Evaluation of risk factors for cytomegalovirus infection and disease occurring within 1 year of liver transplantation in high-risk patients

J. G. Katsolis, W. Bosch, M. G. Heckman, N. N. Diehl, J. A. Shalev, S. Pungpapong, T. A. Gonwa, W. C. Hellinger

Research output: Contribution to journalArticlepeer-review

12 Scopus citations


Background: Recent studies have demonstrated that cytomegalovirus (CMV) infection and disease are associated with increased risk of graft loss and death in high-risk (donor CMV seropositive/recipient CMV seronegative) liver transplant recipients (LTR) despite effective antiviral chemoprophylaxis. Predictors of CMV infection and disease in this important population are incompletely defined. Methods: A retrospective cohort study of 227 high-risk first LTR who received primary anti-CMV chemoprophylaxis during the first 100 days after transplant was performed. A large number of patient, donor, operative, and post-transplant potential risk factors were collected. Associations of potential risk factors for CMV infection or disease that occurred during the first year after transplant were assessed using Cox regression models. After Bonferroni adjustment for multiple testing, P-values ≤0.00125 (associations with CMV infection) and ≤0.00122 (associations with CMV disease) were considered as statistically significant. Results: CMV infection and disease occurred in 91 (40%) and 43 (19%) of LTR, respectively. In multivariable analysis, increased risk of CMV infection was observed for patients with lower model for end-stage liver disease (MELD) score (P = 0.025), lower total bilirubin (P = 0.014), and longer operative time (P = 0.038), whereas increased risk of CMV disease was seen in patients with lower MELD score (P = 0.026), lower total bilirubin (P = 0.044), and lower international normalized ratio (P = 0.043). However, after adjustment for multiple testing, none of these findings approached statistical significance. Conclusion: Our results suggest that interventions designed to prevent CMV infection and disease should be applied to all high-risk LTR until more definitive predictors of these complications are identified.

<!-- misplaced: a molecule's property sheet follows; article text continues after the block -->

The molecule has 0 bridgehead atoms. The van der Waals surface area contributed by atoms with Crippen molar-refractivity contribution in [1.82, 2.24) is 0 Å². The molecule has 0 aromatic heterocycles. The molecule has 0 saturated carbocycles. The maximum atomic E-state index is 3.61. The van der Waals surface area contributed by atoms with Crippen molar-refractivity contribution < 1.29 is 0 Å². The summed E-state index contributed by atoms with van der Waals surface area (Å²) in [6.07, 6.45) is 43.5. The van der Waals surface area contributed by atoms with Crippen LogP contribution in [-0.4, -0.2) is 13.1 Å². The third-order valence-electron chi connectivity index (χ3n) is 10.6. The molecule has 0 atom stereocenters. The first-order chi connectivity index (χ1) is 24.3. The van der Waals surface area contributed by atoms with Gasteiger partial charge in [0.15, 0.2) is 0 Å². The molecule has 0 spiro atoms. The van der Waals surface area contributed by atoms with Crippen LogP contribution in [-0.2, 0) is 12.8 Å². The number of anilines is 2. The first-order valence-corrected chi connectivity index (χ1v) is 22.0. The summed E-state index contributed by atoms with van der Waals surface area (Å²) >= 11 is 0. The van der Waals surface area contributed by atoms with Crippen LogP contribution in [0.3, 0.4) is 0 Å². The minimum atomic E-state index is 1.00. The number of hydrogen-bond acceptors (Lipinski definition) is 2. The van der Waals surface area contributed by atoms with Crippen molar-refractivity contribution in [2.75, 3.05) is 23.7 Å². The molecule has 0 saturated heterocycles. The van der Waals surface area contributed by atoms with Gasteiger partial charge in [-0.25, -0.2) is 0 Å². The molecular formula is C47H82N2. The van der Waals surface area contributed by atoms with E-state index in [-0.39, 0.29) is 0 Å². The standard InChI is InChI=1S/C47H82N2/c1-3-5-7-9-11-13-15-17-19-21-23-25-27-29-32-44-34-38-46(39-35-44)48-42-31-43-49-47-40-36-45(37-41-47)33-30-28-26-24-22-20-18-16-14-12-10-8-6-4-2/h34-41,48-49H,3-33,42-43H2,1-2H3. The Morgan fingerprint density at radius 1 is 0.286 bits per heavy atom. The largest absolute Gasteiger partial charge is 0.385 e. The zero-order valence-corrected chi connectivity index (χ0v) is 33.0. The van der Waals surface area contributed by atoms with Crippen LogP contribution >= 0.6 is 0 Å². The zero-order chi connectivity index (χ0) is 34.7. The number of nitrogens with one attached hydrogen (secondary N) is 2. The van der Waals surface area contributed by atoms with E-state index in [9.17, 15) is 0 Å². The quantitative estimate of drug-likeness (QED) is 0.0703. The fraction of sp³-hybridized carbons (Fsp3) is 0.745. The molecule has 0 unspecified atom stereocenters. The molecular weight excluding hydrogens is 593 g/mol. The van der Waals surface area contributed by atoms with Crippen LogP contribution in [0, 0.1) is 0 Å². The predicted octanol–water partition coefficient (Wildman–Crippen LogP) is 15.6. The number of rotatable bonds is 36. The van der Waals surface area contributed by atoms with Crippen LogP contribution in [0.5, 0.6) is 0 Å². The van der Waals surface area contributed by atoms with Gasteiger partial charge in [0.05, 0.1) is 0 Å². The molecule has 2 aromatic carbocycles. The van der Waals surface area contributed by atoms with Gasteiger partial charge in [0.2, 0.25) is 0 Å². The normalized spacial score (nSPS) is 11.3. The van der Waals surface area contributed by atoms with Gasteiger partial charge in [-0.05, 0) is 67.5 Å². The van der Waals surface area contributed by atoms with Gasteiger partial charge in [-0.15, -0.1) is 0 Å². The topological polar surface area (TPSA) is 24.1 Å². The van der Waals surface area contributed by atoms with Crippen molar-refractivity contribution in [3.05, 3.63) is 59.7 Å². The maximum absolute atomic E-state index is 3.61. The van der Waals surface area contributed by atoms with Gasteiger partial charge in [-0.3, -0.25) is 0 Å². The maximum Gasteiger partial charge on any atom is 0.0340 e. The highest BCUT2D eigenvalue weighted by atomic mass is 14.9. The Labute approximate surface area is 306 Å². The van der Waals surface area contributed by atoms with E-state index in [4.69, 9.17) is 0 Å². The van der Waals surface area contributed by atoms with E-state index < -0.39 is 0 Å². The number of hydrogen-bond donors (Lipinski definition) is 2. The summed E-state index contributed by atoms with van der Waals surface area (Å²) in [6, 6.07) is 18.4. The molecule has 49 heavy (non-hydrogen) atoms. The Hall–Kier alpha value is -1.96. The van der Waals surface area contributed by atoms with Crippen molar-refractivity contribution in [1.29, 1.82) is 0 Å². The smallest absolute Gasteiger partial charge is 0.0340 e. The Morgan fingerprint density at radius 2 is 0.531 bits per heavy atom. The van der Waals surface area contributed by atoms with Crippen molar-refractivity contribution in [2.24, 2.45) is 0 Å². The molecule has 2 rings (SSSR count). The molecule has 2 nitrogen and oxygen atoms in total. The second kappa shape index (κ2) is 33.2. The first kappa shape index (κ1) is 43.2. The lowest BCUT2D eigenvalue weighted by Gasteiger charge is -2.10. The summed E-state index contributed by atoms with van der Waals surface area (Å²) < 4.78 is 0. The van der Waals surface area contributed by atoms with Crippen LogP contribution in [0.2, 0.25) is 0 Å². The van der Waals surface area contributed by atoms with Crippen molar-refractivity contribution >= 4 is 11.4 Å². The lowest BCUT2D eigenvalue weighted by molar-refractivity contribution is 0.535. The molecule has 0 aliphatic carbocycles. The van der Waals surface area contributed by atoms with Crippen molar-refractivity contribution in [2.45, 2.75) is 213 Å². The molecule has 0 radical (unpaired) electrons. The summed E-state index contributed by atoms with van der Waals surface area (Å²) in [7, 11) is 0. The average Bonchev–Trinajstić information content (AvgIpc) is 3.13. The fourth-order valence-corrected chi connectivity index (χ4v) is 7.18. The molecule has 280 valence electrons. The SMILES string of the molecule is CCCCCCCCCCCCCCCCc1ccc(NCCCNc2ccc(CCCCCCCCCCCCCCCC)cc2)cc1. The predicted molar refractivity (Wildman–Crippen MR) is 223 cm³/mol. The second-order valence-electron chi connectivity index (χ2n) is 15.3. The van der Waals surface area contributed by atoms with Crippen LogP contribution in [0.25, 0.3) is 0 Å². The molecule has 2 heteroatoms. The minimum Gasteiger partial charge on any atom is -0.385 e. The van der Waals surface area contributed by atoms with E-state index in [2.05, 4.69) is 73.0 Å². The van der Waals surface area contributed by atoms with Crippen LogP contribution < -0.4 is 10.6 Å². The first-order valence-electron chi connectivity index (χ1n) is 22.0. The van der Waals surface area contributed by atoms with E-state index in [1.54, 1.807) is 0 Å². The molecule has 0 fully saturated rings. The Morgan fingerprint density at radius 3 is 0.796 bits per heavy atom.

Original languageEnglish (US)
Pages (from-to)171-180
Number of pages10
JournalTransplant Infectious Disease
Issue number2
StatePublished - Apr 2013


  • CMV donor seropositive (D+)
  • CMV recipient seronegative (R-)
  • Cytomegalovirus (CMV)
  • High risk
  • Liver transplantation
  • Risk factors

ASJC Scopus subject areas

  • Infectious Diseases
  • Transplantation


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